- Baby Non-Food Products
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- RESEARCH & AWARDS
Turning a retailer’s deli department into a destination has become an art form for some stores. In fact, the May cover story of PLBuyer will discuss the influence of private label in fresh prepared foods for retailers today.
But a presentation this week by Technomic at the 2013 IRI Summit suggested that the top players don’t have to become Whole Foods Market. Or Wegmans. Or Market Circle by Giant Eagle. Or Mariano’s.
They could just follow the lead of Costco.
“They do some things very, very well, and one is focusing on entrees,” Technomic Principal and Director of Retailer Meal Solution Practice Group Wade Hanson said. “They limit the number of options, but they have four or five flavors of rotisserie chickens, and they sell upwards of 25 million rotisserie chickens a year.”
The lesson, he said, was not for retailers such as Walmart, Kroger, Safeway and Albertsons to focus on the unique culinary experiences of the smaller supermarkets. But to be precise in what fresh prepared foods they do make.
“Keep it simpler, and do it right,” Technomic Executive Vice President Bob Goldin said. “Make sure you’re delivering value and drive a lot of business. It doesn’t take much to drive a lot of business. We’re talking about a $26 billion industry. Moving up 1 percent, for some of those big retailers, is a lot of traffic.”
“We think Wegmans and retailers like that, you can learn a lot from them, and much of what they’ve done can be incorporated into a traditional market,” Hanson added. “But we’d lean more toward them limiting assortment, merchandising the right way, and taking care of their customers’ needs the right way.”
The fresh prepared foods market, as defined by Technomic, includes value-added meats such as rotisserie and fried chickens, sandwiches, bound salads such as maraconi or pasta salad, green salads, prepared meals such as sushi, and other fresh foods.
That comprises the $26 billion market Goldin mentioned. Two-thirds of that business resides in supermarkets today, with an additional 20 percent in convenience stores (most of that in sandwiches), and another 12 percent in mass merchandisers, club stores and other retailers.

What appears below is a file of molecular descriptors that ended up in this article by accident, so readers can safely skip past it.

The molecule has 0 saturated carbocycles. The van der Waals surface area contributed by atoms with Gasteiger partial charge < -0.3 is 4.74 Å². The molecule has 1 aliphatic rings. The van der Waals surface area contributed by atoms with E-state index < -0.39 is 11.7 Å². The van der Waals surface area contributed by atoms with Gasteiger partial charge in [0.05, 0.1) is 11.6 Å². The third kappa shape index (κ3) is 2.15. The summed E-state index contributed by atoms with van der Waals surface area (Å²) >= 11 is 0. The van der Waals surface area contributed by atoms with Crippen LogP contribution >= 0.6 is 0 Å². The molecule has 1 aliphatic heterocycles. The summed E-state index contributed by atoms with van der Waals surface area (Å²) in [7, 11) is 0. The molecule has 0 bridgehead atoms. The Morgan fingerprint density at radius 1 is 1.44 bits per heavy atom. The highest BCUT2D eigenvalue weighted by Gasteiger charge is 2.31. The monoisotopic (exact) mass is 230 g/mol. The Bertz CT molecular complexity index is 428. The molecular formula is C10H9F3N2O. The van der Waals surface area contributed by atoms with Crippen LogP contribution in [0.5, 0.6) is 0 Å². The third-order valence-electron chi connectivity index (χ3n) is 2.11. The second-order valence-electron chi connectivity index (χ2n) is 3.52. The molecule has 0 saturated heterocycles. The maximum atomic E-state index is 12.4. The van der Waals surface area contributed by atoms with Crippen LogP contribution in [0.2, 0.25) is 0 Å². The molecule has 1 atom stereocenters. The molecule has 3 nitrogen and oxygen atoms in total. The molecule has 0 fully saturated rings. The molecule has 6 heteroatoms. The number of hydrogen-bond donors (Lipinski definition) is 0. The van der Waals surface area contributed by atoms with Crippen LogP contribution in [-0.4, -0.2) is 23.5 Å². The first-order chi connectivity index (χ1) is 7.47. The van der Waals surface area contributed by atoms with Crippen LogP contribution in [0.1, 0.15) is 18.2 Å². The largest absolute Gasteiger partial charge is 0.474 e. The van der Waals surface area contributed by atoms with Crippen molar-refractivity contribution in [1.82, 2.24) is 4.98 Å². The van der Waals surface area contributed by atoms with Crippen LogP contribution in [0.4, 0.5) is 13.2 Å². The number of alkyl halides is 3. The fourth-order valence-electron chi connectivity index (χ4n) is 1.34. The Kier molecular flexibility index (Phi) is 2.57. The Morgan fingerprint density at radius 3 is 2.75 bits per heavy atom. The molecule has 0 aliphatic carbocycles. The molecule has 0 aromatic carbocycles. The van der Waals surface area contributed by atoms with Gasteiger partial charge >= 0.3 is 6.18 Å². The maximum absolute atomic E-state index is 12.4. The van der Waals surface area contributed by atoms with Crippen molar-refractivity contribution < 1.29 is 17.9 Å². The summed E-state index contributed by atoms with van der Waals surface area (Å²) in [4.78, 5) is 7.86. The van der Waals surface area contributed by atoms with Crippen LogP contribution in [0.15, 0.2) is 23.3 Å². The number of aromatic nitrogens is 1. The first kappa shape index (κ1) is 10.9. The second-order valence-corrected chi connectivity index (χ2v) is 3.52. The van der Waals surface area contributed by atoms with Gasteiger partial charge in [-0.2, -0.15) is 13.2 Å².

It’s a market that has grown 5 percent to 6 percent annually the past five years, outpacing the overall retail grocery category as well as foodservice, which has been basically flat over that time. And Technomic expects growth in fresh prepared foods to pick up over the next five years, growing from 6 percent to 8 percent annually.
The reason that means so much? Because fresh prepared foods margins average about 45 percent, compared with a 25 percent profit margin for the overall store.
“There’s high labor costs, high shrink, but if you can control that it can be a very attractive profit contributor,” Goldin said.
Fresh prepared foods can be done well in all channels, the pair said in the presentation. They singled out grocers such as Wegmans, Market Circle, Mariano’s and Whole Foods for their efforts, but also made mentions of convenience stores such as Wawa, 7-Eleven, and Sheetz, and club stores such as Costco.
One point in the presentation focused on Whole Foods, long considered a leader in the category, and where it’s program is today.
“They’ve always been a leader in fresh prepared foods, but the pack has gained a lot of ground on them,” Hanson said.
“Their shrink is very high,” Goldin added, “so we think they’re probably going to have to fine-tune their variety a little. But they manage it because of their premium pricing. Their margins are over 50 percent.”
Some retailers such as Price Chopper are looking to cut down their shrink in the category with prepared-to-order, restaurant-style foods. That’s the foundation for Price Chopper’s concept store opening in Latham, N.Y., later this year.
Other retailer leaders mentioned in the presentation weres Lunds, Byerly’s, Gelsons, Dorothy Lane, Heinens, Draeger’s, Kowalski’s, Raleys, and Harris Teeter.
Moving forward, the pair said that supermarkets were in a good position to continue growth in the category, with customers seeing fresh foods and produce around the store and equating that freshness to the stores’ prepared foods, as well. They said that retailers would lean on suppliers more to help improve flavor profiles and freshness of products.
They also talked about the outlook for other channels in the category.
“Mass is going to be more aggressive,” Hanson said. “Target and Walmart have been players here, and they’ve changed their thinking a bit, but the opportunity is too great here.
“Dollar and drug stores will face hurdles. We’ve seen retailers like Walgreens really make a production of their new flagship stores, but realistically, they’re not going to roll those out across the whole organization. Consumers will only accept certain products and categories from them, and dollar stores, here.”